Senator Warren is urging Federal Reserve Board Chair Jerome Powell not to lift growth cap restrictions imposed on Wells Fargo until Tim Sloan is removed from his role as CEO.
Senator Elizabeth Warren (D-Mass) has renewed her calls to Federal Reserve Board Chair Jerome Powell to keep growth cap restrictions imposed upon Wells Fargo until CEO Tim Sloan is removed. In a letter, Warren urges Powell and the Fed to maintain Wells Fargo growth restriction until Sloan is dismissed, citing a new report of misconduct under Sloan’s watch. Warren’s letter states that the "latest report of misconduct appears to be a case first of failure, and then of fraud." The report in Capitol Forum alleges that, beginning in 2016, employees in the Wholesale Banking division of Wells Fargo "routinely falsified clients’ signatures and otherwise doctored paperwork" in order to comply with the company’s settlement with the Office of the Comptroller of the Currency related to violations of anti-money laundering laws.
Letter from Warren. The letter states that Wells Fargo CEO Timothy Sloan led the Wholesale Banking division during the initial illegal activity related to money laundering as well as during the period when the report alleges that Wells Fargo falsified documents to cover up non-compliance with the OCC consent order. Warren highlighted that the settlement requires Wells Fargo to "ensure senior management’s ongoing effectiveness in managing the Firm’s activities and related risks and promoting strong risk management across the Firm" as a condition for the Fed to lift the growth cap. She concludes in the letter that the newest report "provides more evidence that Wells Fargo is fundamentally broken, and there is no evidence whatsoever that these problems can be fixed under Mr. Sloan's watch. The Federal Reserve should take no action to remove the growth cap until Wells Fargo replaces Mr. Sloan as CEO."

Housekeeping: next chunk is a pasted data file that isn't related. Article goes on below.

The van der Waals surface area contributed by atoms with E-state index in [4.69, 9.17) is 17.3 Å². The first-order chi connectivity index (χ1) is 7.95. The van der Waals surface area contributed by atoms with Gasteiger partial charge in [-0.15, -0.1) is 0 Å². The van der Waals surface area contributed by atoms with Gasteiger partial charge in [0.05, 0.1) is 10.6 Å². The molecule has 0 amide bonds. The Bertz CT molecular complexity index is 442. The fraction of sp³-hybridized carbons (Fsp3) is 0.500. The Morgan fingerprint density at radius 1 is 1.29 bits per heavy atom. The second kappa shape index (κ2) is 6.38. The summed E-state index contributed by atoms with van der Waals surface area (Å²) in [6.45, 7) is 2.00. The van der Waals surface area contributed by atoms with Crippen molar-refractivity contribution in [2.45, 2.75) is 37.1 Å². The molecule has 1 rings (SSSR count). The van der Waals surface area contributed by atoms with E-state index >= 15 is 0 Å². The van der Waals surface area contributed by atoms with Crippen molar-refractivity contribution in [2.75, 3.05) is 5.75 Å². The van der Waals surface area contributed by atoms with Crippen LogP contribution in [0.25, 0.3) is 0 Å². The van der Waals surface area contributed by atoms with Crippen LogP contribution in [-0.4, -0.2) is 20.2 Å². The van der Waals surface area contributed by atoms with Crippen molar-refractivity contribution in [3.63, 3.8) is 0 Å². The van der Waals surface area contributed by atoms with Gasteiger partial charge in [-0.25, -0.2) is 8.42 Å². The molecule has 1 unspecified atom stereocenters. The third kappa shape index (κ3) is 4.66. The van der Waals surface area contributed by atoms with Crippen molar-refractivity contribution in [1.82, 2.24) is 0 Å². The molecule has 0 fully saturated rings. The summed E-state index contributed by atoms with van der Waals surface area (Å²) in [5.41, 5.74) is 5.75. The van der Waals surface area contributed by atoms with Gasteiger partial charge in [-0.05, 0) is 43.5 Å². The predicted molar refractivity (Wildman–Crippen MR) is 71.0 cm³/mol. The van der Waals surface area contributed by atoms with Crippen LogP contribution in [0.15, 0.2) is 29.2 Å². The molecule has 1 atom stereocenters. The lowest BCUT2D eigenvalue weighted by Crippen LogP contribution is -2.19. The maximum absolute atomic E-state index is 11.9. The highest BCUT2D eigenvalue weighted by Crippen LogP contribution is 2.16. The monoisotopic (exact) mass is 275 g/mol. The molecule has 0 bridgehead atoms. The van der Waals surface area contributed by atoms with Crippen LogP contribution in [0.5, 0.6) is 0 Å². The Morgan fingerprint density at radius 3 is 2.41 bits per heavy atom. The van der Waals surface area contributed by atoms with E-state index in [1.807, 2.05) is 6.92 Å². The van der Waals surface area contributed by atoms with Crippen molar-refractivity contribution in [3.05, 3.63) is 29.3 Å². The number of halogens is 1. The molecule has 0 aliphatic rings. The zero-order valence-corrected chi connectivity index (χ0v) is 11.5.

Warren first called on the Fed to require that Sloan be fired in October 2018 (see Banking and Finance Law Daily, Oct. 19, 2018), arguing that Sloan’s long tenure in senior positions at Wells Fargo during a string of illegal activities made him unable to fulfill the terms of the settlement. According to Warren’s release, the new report show that Sloan not only presided over the Wholesale Bank while it got caught breaking money laundering laws, but also had its employees doctor paperwork to cheat on the terms of its settlement with the OCC.
Growth restriction in Fed settlement. The Fed imposed a growth restriction as part of a consent order that requires Wells Fargo to maintain total consolidated assets below the level it reported at the end of 2017. The consent order restricts the bank’s growth until it sufficiently improves its governance and controls, including its risk management processes. In a letter to the bank’s board of directors, the Fed stated that the board failed to oversee an adequate risk management framework, which led to various consumer abuses, including the opening of unauthorized accounts and charging customers for unneeded guaranteed auto protection or collateral protection insurance. The Fed’s order prevents Wells Fargo from growing any larger than its total asset size at the end of 2017, but does not prevent the bank from accepting consumer deposits or making consumer loans.
Companies: Wells Fargo & Company; Wholesale Bank
MainStory: TopStory BankingFinance BankSecrecyAct CrimesOffenses EnforcementActions FederalReserveSystem OversightInvestigations UDAAP
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